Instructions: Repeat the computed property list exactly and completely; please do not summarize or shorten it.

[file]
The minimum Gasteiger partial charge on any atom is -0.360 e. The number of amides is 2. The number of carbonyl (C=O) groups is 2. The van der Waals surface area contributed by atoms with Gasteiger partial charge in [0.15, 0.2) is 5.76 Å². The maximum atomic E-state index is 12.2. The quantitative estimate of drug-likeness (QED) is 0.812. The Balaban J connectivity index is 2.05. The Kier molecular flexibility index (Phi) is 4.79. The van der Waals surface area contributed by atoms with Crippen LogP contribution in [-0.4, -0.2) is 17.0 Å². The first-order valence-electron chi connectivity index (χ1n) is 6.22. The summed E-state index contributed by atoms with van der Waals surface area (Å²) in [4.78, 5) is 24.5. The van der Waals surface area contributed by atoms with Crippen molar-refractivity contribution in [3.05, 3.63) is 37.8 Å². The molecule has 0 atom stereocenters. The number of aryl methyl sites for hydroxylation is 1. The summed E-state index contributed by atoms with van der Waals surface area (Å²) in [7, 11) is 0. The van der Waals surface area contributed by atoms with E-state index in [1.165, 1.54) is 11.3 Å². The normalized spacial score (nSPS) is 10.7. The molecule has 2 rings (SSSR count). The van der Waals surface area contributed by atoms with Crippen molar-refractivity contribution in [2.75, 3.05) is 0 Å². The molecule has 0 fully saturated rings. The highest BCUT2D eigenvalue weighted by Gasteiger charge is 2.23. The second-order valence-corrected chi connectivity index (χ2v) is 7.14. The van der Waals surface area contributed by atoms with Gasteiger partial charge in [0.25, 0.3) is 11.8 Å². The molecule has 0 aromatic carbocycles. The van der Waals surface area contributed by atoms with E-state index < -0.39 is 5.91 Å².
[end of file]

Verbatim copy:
The minimum Gasteiger partial charge on any atom is -0.360 e. The number of amides is 2. The number of carbonyl (C=O) groups is 2. The van der Waals surface area contributed by atoms with Gasteiger partial charge in [0.15, 0.2) is 5.76 Å². The maximum atomic E-state index is 12.2. The quantitative estimate of drug-likeness (QED) is 0.812. The Balaban J connectivity index is 2.05. The Kier molecular flexibility index (Phi) is 4.79. The van der Waals surface area contributed by atoms with Crippen LogP contribution in [-0.4, -0.2) is 17.0 Å². The first-order valence-electron chi connectivity index (χ1n) is 6.22. The summed E-state index contributed by atoms with van der Waals surface area (Å²) in [4.78, 5) is 24.5. The van der Waals surface area contributed by atoms with Crippen molar-refractivity contribution in [3.05, 3.63) is 37.8 Å². The molecule has 0 atom stereocenters. The number of aryl methyl sites for hydroxylation is 1. The summed E-state index contributed by atoms with van der Waals surface area (Å²) in [7, 11) is 0. The van der Waals surface area contributed by atoms with E-state index in [1.165, 1.54) is 11.3 Å². The normalized spacial score (nSPS) is 10.7. The molecule has 2 rings (SSSR count). The van der Waals surface area contributed by atoms with Crippen molar-refractivity contribution in [2.75, 3.05) is 0 Å². The molecule has 0 fully saturated rings. The highest BCUT2D eigenvalue weighted by Gasteiger charge is 2.23. The second-order valence-corrected chi connectivity index (χ2v) is 7.14. The van der Waals surface area contributed by atoms with Gasteiger partial charge in [0.25, 0.3) is 11.8 Å². The molecule has 0 aromatic carbocycles. The van der Waals surface area contributed by atoms with E-state index < -0.39 is 5.91 Å².